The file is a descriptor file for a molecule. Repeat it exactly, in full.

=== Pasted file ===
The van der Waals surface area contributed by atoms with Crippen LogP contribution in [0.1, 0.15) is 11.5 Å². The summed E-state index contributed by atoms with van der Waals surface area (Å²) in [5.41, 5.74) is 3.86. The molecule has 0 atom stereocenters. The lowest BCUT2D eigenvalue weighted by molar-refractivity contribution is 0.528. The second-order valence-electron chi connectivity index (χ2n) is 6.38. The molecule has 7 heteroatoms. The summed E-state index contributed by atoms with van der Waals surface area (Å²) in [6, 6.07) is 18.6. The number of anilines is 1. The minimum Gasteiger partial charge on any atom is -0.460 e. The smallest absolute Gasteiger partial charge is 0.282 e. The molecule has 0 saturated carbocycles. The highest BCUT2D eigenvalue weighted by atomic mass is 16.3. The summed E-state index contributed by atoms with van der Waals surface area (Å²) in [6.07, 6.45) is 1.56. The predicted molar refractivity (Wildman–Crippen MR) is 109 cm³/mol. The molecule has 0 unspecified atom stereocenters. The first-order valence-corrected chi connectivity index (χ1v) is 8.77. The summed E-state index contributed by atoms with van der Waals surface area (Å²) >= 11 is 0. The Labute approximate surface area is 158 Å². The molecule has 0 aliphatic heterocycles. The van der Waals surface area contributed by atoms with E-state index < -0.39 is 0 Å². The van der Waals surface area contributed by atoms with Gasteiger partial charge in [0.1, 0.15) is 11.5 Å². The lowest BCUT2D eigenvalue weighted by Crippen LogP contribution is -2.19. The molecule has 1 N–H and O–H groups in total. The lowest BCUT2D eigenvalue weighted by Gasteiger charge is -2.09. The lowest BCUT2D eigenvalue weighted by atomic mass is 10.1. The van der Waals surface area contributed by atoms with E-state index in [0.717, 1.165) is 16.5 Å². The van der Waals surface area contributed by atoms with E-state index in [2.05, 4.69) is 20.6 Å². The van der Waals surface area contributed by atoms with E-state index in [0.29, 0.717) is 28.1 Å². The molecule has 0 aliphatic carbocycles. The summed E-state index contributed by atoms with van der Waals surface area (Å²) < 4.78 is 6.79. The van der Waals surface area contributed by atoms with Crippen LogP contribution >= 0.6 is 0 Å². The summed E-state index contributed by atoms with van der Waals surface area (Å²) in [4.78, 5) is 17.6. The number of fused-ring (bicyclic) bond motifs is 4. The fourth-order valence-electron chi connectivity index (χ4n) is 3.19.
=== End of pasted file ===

The van der Waals surface area contributed by atoms with Crippen LogP contribution in [0.1, 0.15) is 11.5 Å². The summed E-state index contributed by atoms with van der Waals surface area (Å²) in [5.41, 5.74) is 3.86. The molecule has 0 atom stereocenters. The lowest BCUT2D eigenvalue weighted by molar-refractivity contribution is 0.528. The second-order valence-electron chi connectivity index (χ2n) is 6.38. The molecule has 7 heteroatoms. The summed E-state index contributed by atoms with van der Waals surface area (Å²) in [6, 6.07) is 18.6. The number of anilines is 1. The minimum Gasteiger partial charge on any atom is -0.460 e. The smallest absolute Gasteiger partial charge is 0.282 e. The molecule has 0 saturated carbocycles. The highest BCUT2D eigenvalue weighted by atomic mass is 16.3. The summed E-state index contributed by atoms with van der Waals surface area (Å²) in [6.07, 6.45) is 1.56. The predicted molar refractivity (Wildman–Crippen MR) is 109 cm³/mol. The molecule has 0 unspecified atom stereocenters. The first-order valence-corrected chi connectivity index (χ1v) is 8.77. The summed E-state index contributed by atoms with van der Waals surface area (Å²) >= 11 is 0. The Labute approximate surface area is 158 Å². The molecule has 0 aliphatic heterocycles. The van der Waals surface area contributed by atoms with E-state index < -0.39 is 0 Å². The van der Waals surface area contributed by atoms with Gasteiger partial charge in [0.1, 0.15) is 11.5 Å². The lowest BCUT2D eigenvalue weighted by Crippen LogP contribution is -2.19. The molecule has 1 N–H and O–H groups in total. The lowest BCUT2D eigenvalue weighted by Gasteiger charge is -2.09. The lowest BCUT2D eigenvalue weighted by atomic mass is 10.1. The van der Waals surface area contributed by atoms with E-state index in [0.717, 1.165) is 16.5 Å². The van der Waals surface area contributed by atoms with E-state index in [2.05, 4.69) is 20.6 Å². The van der Waals surface area contributed by atoms with E-state index in [0.29, 0.717) is 28.1 Å². The molecule has 0 aliphatic carbocycles. The summed E-state index contributed by atoms with van der Waals surface area (Å²) < 4.78 is 6.79. The van der Waals surface area contributed by atoms with Crippen LogP contribution >= 0.6 is 0 Å². The summed E-state index contributed by atoms with van der Waals surface area (Å²) in [4.78, 5) is 17.6. The number of fused-ring (bicyclic) bond motifs is 4. The fourth-order valence-electron chi connectivity index (χ4n) is 3.19.